Examining Temporal Trends in Documentation of Pregnancy Intentions in Family Planning Health Centers Using Electronic Health Records
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Objectives Few studies have examined the extent to which providers assess pregnancy intentions during clinical encounters. Our objective was to assess temporal trends in documentation of patient pregnancy intentions in electronic health records (EHR). Methods In this retrospective observational study using EHR data from 627,399 female patients visiting 214 family planning centers in 2012–2014, we assessed changes in the prevalence of pregnancy intention documentation with piecewise log-binomial regression models. We examined bivariate associations between patient/visit characteristics and pregnancy intention documentation in each year, and associations between patients’ pregnancy intentions and contraceptive methods. Results The proportion of patients with a documented pregnancy intention increased sharply from the end of 2012 (42%) to the midpoint of 2013 (85%; adjusted quarterly prevalence ratio [APR] = 1.40, 95% CI 1.36–1.45). Thereafter, the rate of change slowed as documentation approached the maximum possible frequency (93%; APR = 1.01, 95% CI 1.00–1.02). Documentation varied by all patient/visit characteristics in 2012 and 2013; in 2014, there were no clinically significant differences. Among patients with a documented intention, 97% were not planning a pregnancy in the next year. Women not planning a pregnancy were more likely to use a most/moderately effective contraceptive method than those planning a pregnancy (73 vs. 35%, p < 0.0001). Conclusions for Practice Improvements in pregnancy intention documentation co-occurred with changes to EHR templates (e.g., placement of structured data fields) and with provider-focused initiatives promoting reproductive life planning. Patients’ pregnancy intentions aligned with contraceptive use; however, these findings cannot address whether assessment of intentions affects contraceptive use.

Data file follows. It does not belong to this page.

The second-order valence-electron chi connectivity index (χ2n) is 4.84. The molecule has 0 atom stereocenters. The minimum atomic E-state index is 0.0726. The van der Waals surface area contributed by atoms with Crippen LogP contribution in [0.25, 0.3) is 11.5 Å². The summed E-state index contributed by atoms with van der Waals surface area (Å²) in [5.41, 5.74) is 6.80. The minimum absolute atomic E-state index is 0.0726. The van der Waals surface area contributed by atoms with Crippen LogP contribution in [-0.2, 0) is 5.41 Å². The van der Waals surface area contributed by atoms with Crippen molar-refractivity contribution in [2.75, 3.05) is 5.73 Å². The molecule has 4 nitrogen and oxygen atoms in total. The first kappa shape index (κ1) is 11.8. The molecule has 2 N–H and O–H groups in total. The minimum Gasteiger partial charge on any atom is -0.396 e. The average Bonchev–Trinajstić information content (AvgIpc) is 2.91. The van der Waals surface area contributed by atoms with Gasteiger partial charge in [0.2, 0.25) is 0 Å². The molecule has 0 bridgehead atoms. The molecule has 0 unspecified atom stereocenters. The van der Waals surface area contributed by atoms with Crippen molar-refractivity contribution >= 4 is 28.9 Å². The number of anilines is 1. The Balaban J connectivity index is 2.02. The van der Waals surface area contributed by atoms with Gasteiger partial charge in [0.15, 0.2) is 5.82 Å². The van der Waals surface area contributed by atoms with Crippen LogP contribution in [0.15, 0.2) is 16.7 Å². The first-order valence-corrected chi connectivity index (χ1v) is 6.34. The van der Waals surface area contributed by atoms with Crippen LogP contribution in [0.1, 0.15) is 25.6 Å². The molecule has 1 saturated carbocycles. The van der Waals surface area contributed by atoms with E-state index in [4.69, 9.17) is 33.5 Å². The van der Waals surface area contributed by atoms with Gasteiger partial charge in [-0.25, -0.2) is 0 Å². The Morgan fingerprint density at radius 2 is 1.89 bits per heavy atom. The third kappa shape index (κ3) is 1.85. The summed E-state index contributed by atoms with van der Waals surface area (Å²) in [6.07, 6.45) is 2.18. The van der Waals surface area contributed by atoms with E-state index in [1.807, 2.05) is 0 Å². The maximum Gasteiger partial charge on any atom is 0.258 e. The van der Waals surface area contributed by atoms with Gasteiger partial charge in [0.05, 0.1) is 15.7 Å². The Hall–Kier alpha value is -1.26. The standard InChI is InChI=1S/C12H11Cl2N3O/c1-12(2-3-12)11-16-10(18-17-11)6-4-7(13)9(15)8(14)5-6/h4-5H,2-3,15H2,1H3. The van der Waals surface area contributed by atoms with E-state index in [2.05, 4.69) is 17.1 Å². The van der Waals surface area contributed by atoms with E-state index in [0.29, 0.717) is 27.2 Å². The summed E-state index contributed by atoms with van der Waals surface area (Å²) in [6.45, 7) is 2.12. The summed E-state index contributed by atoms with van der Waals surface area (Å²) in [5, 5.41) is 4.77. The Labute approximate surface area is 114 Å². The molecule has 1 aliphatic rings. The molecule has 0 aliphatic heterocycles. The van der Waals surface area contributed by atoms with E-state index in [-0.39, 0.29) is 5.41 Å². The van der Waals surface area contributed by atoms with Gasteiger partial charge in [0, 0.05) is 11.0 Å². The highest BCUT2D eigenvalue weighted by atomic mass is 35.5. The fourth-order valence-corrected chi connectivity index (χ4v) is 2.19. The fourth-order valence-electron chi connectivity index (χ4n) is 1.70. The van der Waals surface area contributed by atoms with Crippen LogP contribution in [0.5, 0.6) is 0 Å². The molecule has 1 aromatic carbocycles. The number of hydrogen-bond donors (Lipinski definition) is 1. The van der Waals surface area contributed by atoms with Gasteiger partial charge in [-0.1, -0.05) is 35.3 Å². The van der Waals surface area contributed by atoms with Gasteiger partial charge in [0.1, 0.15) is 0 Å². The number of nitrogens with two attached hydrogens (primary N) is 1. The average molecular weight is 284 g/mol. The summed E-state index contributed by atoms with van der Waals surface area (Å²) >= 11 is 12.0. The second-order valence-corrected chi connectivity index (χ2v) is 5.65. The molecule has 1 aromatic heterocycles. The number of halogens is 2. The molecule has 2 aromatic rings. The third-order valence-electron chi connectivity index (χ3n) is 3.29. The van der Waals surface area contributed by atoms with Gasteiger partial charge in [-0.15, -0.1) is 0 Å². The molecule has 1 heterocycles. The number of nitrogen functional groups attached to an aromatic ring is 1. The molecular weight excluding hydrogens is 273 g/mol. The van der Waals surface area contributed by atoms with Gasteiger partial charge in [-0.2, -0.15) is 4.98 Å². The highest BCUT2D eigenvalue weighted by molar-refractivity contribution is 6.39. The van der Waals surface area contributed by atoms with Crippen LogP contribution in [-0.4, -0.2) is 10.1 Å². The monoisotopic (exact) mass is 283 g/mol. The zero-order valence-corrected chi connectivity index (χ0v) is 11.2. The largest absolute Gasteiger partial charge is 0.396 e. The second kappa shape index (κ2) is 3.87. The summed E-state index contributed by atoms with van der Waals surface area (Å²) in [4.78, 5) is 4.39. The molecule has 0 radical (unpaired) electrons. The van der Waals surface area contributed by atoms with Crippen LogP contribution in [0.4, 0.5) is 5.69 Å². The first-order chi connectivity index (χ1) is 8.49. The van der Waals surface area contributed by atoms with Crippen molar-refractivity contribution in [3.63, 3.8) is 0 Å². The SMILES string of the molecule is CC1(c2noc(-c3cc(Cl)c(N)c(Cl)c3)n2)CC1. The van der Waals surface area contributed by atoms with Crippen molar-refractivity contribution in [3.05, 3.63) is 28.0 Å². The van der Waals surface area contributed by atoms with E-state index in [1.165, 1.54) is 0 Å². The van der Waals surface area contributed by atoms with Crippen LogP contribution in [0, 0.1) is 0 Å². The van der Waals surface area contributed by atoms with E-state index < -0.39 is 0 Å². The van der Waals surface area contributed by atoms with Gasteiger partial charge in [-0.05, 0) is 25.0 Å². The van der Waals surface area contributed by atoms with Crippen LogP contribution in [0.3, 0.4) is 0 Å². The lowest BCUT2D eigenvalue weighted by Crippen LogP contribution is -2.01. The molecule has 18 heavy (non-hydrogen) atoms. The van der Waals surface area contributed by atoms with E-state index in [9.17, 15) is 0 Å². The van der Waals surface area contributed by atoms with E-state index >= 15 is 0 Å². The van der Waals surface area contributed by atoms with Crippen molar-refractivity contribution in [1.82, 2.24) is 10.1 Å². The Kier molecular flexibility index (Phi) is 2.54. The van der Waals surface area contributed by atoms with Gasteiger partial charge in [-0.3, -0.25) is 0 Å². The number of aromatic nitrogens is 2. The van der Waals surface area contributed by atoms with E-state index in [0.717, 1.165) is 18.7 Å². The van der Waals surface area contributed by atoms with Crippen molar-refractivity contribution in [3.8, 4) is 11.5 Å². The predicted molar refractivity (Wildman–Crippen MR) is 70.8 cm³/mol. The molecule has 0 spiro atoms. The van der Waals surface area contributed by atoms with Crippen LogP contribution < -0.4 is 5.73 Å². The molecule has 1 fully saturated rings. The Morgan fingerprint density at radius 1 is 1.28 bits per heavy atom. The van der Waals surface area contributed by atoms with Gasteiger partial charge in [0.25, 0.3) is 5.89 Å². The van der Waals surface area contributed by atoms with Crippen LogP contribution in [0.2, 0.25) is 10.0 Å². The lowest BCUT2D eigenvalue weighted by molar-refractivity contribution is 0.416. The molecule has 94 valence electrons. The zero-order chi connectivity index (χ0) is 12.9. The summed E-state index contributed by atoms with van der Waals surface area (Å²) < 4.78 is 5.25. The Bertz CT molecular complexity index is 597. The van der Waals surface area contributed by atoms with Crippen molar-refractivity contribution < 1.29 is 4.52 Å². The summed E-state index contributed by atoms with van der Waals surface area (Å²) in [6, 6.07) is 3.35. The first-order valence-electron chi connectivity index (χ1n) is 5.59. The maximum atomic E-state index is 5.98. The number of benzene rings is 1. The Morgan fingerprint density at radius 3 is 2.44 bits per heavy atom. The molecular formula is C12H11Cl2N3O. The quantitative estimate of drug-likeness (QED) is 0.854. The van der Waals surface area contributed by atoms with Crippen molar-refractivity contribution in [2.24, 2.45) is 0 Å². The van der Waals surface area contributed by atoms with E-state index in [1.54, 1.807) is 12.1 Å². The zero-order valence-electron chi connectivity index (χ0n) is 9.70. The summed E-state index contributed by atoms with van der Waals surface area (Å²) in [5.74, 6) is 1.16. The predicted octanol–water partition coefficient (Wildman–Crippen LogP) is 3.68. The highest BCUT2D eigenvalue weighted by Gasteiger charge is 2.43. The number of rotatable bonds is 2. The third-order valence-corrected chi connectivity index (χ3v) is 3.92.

KeywordsPregnancy intentions Reproductive life plan Family planning Title X Electronic health records
The authors would like to thank Amandi Clarke and Stephanie Küng for their assistance with the literature review; Kellan Smith and Erin Barringer-Sterner for their assistance in identifying EHR data fields and extracting the data and Susanne Mauney for additional consultation; and Zoe Unger and Monika Grzeniewski for their review of the manuscript.
The research received no external funding.
Compliance with Ethical Standards
Conflict of interest
The authors declare that they have no conflict of interest to disclose.
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